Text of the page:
Bill Clinton often says that there's nothing wrong with America that can't be fixed by what's right with America. Even in tough times, the U.S. has enormous assets. Yet, sometimes our brainpower, innovations, business and human capital are underutilized when they remain frozen in silos, disconnected from one another. Regions with lower unemployment and greater growth prospects break the ice by finding the connections between innovation, collaboration, and education -- a flow of resources to create, attract, and grow jobs.
For example, Milwaukee is attracting fame and jobs as one of three global water hubs. Starting just before the financial crisis, business and civic leaders identified water as a theme linking older manufacturers (plumbing supplies, controls), local food entrepreneurs, and scientists at the University of Wisconsin Milwaukee. Subsequent investments grew their strengths. UWM built the nation's first graduate school of Freshwater Sciences. Labs are linked to business incubators and industries of the future. Startup companies see water opportunities; Sweet Water Organics grows perch and tilapia along with salad greens (a process called acquaponics) in an abandoned factory. This is spawning (pun intended) an industry providing healthy snacks to public school kids and science curricula to teachers.
The keys to breaking the ice:
Innovate to build enterprises.
Getting ideas out of the ivory tower and into enterprises requires both excellence in particular fields and collaborations to move innovations quickly. In Albany, the state university's nanoscience expertise has attracted a consortium of semiconductor companies working on collaborative research, bringing facilities and jobs to the area, and encouraging students to start related enterprises.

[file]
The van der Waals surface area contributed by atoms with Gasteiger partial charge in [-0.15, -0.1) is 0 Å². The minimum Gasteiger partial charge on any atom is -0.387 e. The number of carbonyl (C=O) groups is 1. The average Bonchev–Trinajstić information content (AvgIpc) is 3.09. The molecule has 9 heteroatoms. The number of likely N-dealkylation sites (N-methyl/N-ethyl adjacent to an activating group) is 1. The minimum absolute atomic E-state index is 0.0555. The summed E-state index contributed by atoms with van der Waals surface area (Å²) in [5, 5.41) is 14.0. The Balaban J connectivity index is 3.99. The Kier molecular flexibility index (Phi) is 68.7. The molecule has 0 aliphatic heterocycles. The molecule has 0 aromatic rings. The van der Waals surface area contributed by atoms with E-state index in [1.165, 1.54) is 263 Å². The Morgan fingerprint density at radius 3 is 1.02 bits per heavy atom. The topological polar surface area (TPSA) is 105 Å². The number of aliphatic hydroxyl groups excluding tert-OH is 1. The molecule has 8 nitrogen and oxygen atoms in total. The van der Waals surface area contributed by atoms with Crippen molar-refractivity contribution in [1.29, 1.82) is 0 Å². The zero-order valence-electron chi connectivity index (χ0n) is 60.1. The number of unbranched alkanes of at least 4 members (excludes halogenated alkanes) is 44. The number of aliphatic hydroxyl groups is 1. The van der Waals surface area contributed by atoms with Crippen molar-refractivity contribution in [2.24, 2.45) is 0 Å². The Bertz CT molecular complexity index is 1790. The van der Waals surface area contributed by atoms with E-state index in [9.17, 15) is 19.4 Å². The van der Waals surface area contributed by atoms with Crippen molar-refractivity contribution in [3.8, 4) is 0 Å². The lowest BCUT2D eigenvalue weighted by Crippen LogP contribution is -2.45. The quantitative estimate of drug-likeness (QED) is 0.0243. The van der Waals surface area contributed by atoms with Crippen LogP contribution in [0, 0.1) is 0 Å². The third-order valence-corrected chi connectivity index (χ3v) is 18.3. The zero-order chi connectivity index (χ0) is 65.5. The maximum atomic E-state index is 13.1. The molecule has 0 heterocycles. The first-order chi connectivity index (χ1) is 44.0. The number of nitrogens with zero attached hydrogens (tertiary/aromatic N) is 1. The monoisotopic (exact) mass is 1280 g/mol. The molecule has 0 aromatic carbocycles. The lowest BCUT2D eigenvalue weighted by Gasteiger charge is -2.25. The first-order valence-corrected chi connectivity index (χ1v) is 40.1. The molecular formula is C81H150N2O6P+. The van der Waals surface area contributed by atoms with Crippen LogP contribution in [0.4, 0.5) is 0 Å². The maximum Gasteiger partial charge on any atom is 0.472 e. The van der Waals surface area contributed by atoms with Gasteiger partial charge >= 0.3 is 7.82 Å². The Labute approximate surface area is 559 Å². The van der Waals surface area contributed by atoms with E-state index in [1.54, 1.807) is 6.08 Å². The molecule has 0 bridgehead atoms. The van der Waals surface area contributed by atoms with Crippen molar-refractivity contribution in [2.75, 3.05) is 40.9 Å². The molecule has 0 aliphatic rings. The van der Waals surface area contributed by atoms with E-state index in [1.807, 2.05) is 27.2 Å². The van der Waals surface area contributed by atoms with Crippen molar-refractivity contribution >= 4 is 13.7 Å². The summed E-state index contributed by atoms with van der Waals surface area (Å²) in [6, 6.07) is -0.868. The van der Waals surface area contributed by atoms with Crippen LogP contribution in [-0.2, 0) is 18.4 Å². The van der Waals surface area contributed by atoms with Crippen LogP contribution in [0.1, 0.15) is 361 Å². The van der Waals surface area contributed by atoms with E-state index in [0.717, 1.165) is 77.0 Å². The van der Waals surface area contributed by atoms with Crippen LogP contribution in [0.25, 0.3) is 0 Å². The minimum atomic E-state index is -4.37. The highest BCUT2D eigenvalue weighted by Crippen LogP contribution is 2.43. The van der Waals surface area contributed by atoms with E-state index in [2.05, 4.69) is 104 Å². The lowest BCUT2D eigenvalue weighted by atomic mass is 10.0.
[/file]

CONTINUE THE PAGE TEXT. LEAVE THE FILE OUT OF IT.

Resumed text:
Perhaps we should measure colleges by not only the jobs their graduates get but also the jobs their graduates create. Rather than leave entrepreneurship to stealth all-nighters by the next Bill Gates, Michael Dell, or Mark Zuckerberg (who dropped out), new programs make it legit. In its first two years alone, University of Miami's LaunchPad, since emulated elsewhere, attracted 1,000 students and resulted in 45 new businesses. In general, according to a University of Michigan study, ventures nurtured in university-based incubators have an average five-year survival rate of 75%, much higher than the recent national average of 47%, and create jobs that tend to remain in the host region.
Connect the chains.
Once enterprises start, they need customers. Becoming a corporate supplier can produce significant growth for companies. About 70% of respondents to a Center for an Urban Future survey who became a supplier to a large company grew jobs by an average of two-and-a-half times by two years after the relationship began. Besides direct purchasing, big companies that invest in promising startups enhance their growth through mentoring and introductions to other customers, including internationally. The big companies can get first dibs on innovative ideas and better U.S. suppliers, helping bring jobs back to the U.S.